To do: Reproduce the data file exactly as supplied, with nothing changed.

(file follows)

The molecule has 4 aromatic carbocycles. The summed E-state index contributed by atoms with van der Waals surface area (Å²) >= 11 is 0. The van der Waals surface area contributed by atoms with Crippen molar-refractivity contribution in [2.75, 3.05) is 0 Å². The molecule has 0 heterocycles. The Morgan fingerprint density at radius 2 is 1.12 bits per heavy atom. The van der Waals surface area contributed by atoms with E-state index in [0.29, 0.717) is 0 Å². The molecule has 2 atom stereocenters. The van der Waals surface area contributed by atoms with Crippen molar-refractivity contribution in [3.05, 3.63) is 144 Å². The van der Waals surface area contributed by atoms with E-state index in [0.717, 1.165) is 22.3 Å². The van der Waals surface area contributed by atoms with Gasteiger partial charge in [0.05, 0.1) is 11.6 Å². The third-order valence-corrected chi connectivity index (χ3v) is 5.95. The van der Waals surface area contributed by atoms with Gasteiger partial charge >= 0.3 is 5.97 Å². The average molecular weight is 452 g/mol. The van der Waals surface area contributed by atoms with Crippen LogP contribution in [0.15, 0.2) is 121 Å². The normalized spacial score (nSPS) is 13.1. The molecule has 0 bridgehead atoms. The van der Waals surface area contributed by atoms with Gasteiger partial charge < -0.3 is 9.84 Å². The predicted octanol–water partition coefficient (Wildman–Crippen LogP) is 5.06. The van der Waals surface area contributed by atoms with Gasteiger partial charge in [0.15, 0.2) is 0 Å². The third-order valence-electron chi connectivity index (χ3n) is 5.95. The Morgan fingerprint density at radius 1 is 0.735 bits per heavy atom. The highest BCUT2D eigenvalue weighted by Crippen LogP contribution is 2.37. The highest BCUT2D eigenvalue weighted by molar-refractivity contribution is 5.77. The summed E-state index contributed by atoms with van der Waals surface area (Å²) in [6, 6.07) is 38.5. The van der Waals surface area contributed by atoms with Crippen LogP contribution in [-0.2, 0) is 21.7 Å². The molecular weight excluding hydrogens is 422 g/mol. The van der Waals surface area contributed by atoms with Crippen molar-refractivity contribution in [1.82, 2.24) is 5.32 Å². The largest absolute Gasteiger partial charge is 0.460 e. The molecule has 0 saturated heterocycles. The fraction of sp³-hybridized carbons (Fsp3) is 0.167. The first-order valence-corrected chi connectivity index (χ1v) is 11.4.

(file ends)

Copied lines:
The molecule has 4 aromatic carbocycles. The summed E-state index contributed by atoms with van der Waals surface area (Å²) >= 11 is 0. The van der Waals surface area contributed by atoms with Crippen molar-refractivity contribution in [2.75, 3.05) is 0 Å². The molecule has 0 heterocycles. The Morgan fingerprint density at radius 2 is 1.12 bits per heavy atom. The van der Waals surface area contributed by atoms with E-state index in [0.29, 0.717) is 0 Å². The molecule has 2 atom stereocenters. The van der Waals surface area contributed by atoms with Crippen molar-refractivity contribution in [3.05, 3.63) is 144 Å². The van der Waals surface area contributed by atoms with E-state index in [0.717, 1.165) is 22.3 Å². The van der Waals surface area contributed by atoms with Gasteiger partial charge in [0.05, 0.1) is 11.6 Å². The third-order valence-corrected chi connectivity index (χ3v) is 5.95. The van der Waals surface area contributed by atoms with Gasteiger partial charge >= 0.3 is 5.97 Å². The average molecular weight is 452 g/mol. The van der Waals surface area contributed by atoms with Crippen LogP contribution in [0.15, 0.2) is 121 Å². The normalized spacial score (nSPS) is 13.1. The molecule has 0 bridgehead atoms. The van der Waals surface area contributed by atoms with Gasteiger partial charge < -0.3 is 9.84 Å². The predicted octanol–water partition coefficient (Wildman–Crippen LogP) is 5.06. The van der Waals surface area contributed by atoms with Gasteiger partial charge in [0.15, 0.2) is 0 Å². The third-order valence-electron chi connectivity index (χ3n) is 5.95. The Morgan fingerprint density at radius 1 is 0.735 bits per heavy atom. The highest BCUT2D eigenvalue weighted by Crippen LogP contribution is 2.37. The highest BCUT2D eigenvalue weighted by molar-refractivity contribution is 5.77. The summed E-state index contributed by atoms with van der Waals surface area (Å²) in [6, 6.07) is 38.5. The van der Waals surface area contributed by atoms with Crippen LogP contribution in [-0.2, 0) is 21.7 Å². The molecular weight excluding hydrogens is 422 g/mol. The van der Waals surface area contributed by atoms with Crippen molar-refractivity contribution in [1.82, 2.24) is 5.32 Å². The largest absolute Gasteiger partial charge is 0.460 e. The molecule has 0 saturated heterocycles. The fraction of sp³-hybridized carbons (Fsp3) is 0.167. The first-order valence-corrected chi connectivity index (χ1v) is 11.4.